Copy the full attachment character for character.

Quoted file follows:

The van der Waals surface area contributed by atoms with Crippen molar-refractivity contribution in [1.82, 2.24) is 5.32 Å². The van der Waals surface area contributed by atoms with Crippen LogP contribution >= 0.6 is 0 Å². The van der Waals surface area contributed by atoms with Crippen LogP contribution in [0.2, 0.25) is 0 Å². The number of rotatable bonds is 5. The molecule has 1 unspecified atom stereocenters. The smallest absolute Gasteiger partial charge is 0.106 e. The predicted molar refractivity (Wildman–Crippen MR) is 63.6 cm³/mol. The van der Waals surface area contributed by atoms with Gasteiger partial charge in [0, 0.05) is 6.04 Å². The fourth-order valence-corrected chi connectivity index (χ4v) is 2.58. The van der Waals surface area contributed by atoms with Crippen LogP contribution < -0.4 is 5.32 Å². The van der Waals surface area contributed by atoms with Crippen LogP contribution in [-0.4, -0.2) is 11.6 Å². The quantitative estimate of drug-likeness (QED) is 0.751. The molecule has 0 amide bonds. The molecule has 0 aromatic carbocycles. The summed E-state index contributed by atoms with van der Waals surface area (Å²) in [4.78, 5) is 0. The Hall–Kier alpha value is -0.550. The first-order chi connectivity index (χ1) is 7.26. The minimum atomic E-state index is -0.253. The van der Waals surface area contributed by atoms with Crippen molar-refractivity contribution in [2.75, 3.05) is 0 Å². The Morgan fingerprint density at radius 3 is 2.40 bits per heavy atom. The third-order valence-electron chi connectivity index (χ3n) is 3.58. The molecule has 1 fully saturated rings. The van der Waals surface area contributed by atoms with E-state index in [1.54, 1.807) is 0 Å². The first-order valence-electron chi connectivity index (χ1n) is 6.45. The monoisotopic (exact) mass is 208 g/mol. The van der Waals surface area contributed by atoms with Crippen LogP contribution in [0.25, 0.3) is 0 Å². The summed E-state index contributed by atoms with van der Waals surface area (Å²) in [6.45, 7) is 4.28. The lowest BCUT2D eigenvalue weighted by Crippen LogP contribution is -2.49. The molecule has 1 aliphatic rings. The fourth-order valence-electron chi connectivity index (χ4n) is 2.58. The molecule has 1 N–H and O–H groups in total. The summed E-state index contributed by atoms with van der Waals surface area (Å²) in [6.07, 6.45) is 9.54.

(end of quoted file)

The van der Waals surface area contributed by atoms with Crippen molar-refractivity contribution in [1.82, 2.24) is 5.32 Å². The van der Waals surface area contributed by atoms with Crippen LogP contribution >= 0.6 is 0 Å². The van der Waals surface area contributed by atoms with Crippen LogP contribution in [0.2, 0.25) is 0 Å². The number of rotatable bonds is 5. The molecule has 1 unspecified atom stereocenters. The smallest absolute Gasteiger partial charge is 0.106 e. The predicted molar refractivity (Wildman–Crippen MR) is 63.6 cm³/mol. The van der Waals surface area contributed by atoms with Gasteiger partial charge in [0, 0.05) is 6.04 Å². The fourth-order valence-corrected chi connectivity index (χ4v) is 2.58. The van der Waals surface area contributed by atoms with Crippen LogP contribution < -0.4 is 5.32 Å². The van der Waals surface area contributed by atoms with Crippen LogP contribution in [-0.4, -0.2) is 11.6 Å². The quantitative estimate of drug-likeness (QED) is 0.751. The molecule has 0 amide bonds. The molecule has 0 aromatic carbocycles. The summed E-state index contributed by atoms with van der Waals surface area (Å²) in [4.78, 5) is 0. The Hall–Kier alpha value is -0.550. The first-order chi connectivity index (χ1) is 7.26. The minimum atomic E-state index is -0.253. The van der Waals surface area contributed by atoms with Crippen molar-refractivity contribution in [2.75, 3.05) is 0 Å². The Morgan fingerprint density at radius 3 is 2.40 bits per heavy atom. The third-order valence-electron chi connectivity index (χ3n) is 3.58. The molecule has 1 fully saturated rings. The van der Waals surface area contributed by atoms with E-state index in [1.54, 1.807) is 0 Å². The first-order valence-electron chi connectivity index (χ1n) is 6.45. The monoisotopic (exact) mass is 208 g/mol. The van der Waals surface area contributed by atoms with Crippen LogP contribution in [0.25, 0.3) is 0 Å². The summed E-state index contributed by atoms with van der Waals surface area (Å²) in [6.45, 7) is 4.28. The lowest BCUT2D eigenvalue weighted by Crippen LogP contribution is -2.49. The molecule has 1 aliphatic rings. The fourth-order valence-electron chi connectivity index (χ4n) is 2.58. The molecule has 1 N–H and O–H groups in total. The summed E-state index contributed by atoms with van der Waals surface area (Å²) in [6.07, 6.45) is 9.54.